A well-known Swiss artist has died at the age of 80. Dimitri Jakob Müller – known simply as Dimitri – was a popular clown and mime.
His death was confirmed by an agent of his family on Wednesday.
Born in Ascona in the Italian-speaking part of Switzerland, Dimitri was just seven when he decided that he wanted to become a clown.
He trained in Paris with Etienne Decroux, performed with the Marcel Marceau troupe, and received accolades for his solo mime act during the 1962 International Mime Festival in Berlin. In 1973, he performed in New York’s Big Apple Circus.
He and his wife founded a theatre, and he also founded Scuola Teatro Dimitriexternal link – a performing arts college. Dimitri was inducted into the International Clown Hall of Fame in 1995. A national treasure, Dimitri won the SwissAward for culture in 2009 and 2014.
In an interview around the time of his 80th birthdayexternal link, Dimitri told swissinfo.ch that three hours of daily training kept him fit enough to perform in about 150 shows a year.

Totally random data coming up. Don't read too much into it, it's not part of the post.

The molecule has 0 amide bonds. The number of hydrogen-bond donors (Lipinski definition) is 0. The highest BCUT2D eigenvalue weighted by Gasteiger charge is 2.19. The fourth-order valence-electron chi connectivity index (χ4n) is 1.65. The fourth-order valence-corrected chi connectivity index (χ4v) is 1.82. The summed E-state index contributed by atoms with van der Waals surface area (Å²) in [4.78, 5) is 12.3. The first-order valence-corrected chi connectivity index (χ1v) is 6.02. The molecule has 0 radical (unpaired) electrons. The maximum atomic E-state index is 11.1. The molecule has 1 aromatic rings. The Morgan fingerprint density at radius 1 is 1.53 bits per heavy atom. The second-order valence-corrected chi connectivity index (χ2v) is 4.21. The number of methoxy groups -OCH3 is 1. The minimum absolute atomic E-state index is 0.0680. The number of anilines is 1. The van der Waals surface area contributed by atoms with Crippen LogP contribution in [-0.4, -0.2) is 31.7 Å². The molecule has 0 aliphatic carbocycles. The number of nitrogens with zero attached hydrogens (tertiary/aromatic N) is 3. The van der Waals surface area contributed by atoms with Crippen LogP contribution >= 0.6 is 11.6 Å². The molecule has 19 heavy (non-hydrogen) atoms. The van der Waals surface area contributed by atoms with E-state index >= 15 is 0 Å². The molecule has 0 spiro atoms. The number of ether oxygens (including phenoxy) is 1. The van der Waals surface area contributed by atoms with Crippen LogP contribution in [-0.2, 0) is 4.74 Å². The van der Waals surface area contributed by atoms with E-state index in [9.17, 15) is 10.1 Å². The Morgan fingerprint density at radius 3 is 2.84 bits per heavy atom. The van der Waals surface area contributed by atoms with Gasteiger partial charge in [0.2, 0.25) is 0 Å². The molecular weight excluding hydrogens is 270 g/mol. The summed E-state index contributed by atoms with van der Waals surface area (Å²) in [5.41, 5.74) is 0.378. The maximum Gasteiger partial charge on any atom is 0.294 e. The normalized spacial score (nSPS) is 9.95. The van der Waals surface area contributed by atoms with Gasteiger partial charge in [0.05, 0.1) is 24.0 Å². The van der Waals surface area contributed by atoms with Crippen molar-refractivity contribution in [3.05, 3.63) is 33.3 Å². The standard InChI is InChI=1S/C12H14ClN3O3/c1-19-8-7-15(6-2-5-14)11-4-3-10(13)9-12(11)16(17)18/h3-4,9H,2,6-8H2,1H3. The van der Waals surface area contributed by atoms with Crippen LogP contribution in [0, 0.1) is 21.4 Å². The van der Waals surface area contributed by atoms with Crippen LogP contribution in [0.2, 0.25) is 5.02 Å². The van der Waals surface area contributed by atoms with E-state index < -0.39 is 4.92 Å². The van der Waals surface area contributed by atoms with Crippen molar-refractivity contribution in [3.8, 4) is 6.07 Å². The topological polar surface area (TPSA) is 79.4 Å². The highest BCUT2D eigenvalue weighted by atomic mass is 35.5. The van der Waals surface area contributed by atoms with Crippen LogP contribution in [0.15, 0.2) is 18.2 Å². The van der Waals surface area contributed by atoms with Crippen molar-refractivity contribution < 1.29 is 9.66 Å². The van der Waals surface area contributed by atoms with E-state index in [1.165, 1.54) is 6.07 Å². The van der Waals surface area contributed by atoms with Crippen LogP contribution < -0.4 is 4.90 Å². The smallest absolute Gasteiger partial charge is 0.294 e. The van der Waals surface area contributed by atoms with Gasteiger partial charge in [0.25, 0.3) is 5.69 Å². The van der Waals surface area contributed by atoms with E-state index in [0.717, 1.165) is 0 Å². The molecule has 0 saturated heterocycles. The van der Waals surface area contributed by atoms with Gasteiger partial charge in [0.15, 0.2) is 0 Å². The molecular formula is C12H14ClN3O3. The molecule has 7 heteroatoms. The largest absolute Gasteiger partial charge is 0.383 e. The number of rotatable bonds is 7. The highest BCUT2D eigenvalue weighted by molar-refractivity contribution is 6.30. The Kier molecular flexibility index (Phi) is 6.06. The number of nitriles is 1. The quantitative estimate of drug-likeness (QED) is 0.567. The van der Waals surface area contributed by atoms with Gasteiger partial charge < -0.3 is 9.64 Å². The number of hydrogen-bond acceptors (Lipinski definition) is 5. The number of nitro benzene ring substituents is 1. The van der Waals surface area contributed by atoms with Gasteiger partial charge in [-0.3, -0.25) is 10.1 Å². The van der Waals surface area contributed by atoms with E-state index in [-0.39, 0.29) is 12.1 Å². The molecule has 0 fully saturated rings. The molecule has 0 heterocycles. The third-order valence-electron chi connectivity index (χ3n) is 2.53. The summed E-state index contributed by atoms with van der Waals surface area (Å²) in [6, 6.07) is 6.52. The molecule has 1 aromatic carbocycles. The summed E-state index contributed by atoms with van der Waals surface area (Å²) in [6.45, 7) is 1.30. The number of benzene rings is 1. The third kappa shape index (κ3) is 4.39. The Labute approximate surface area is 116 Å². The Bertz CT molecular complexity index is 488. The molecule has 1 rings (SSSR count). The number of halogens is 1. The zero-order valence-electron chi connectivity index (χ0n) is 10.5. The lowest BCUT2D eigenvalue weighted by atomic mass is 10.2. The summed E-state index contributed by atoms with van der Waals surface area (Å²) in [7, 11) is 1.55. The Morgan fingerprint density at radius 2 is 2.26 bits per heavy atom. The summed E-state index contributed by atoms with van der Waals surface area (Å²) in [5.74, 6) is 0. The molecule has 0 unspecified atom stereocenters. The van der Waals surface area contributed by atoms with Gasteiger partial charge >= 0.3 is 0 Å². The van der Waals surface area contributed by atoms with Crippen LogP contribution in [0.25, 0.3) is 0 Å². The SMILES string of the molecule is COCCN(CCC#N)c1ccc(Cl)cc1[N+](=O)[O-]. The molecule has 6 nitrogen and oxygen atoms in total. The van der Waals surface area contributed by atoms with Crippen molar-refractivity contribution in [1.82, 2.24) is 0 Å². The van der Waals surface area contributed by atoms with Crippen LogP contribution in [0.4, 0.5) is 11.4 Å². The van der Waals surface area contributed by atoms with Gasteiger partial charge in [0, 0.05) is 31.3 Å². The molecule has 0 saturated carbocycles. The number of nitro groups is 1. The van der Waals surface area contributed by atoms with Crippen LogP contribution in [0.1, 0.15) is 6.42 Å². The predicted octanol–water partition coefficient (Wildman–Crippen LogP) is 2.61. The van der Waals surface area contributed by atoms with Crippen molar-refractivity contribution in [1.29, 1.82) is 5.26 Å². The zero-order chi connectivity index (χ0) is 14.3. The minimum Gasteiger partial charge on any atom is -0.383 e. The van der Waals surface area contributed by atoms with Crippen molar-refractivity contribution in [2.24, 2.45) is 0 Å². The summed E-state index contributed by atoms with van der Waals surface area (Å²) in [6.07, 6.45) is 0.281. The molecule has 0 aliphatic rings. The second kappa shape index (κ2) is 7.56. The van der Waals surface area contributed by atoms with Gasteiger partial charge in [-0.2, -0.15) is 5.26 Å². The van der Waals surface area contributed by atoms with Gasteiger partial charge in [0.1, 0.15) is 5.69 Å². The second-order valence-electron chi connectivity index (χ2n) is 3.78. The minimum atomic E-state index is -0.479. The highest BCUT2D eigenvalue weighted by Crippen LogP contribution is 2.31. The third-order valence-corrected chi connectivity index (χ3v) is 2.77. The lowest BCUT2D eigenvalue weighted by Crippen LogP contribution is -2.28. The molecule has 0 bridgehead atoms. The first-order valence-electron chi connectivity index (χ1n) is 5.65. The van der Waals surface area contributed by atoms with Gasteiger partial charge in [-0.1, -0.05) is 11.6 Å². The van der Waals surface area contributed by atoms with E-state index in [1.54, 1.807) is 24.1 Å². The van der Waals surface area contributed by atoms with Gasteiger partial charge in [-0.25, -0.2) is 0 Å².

“Without laughter you can survive, but you won’t live well. For me, humour and love are the same, ever if there’s devilish or black humour. Personally, I stand for loving and positive humour,” said Dimitri – adding that he enjoys laughing at comedians whether they use words or not. “But a kitten playing clumsily can make me laugh, too.”
On a more serious subject, swissinfo.ch asked Dimitri whether he was afraid of death.
“Worms eat the body, but I’m convinced that we continue to exist in a spiritual form.”
“It’s more of a fear of the notion of sickness, disease and infirmity, not of death itself,” he said, adding, “For me it’s clear that there’s an afterlife. Worms eat the body, but I’m convinced that we continue to exist in a spiritual form.”
Interior Minister Alain Berset paid tribute to Dimitri, saying the clown had marked the cultural life of Switzerland for more than 50 years.
“He was an inspiring and warmhearted person and one of the most important stage artists in the country,” he told the Swiss News Agency.
“Switzerland will badly miss his poetic style and his ability to make people laugh. He made us all happy.”
swissinfo.ch and agencies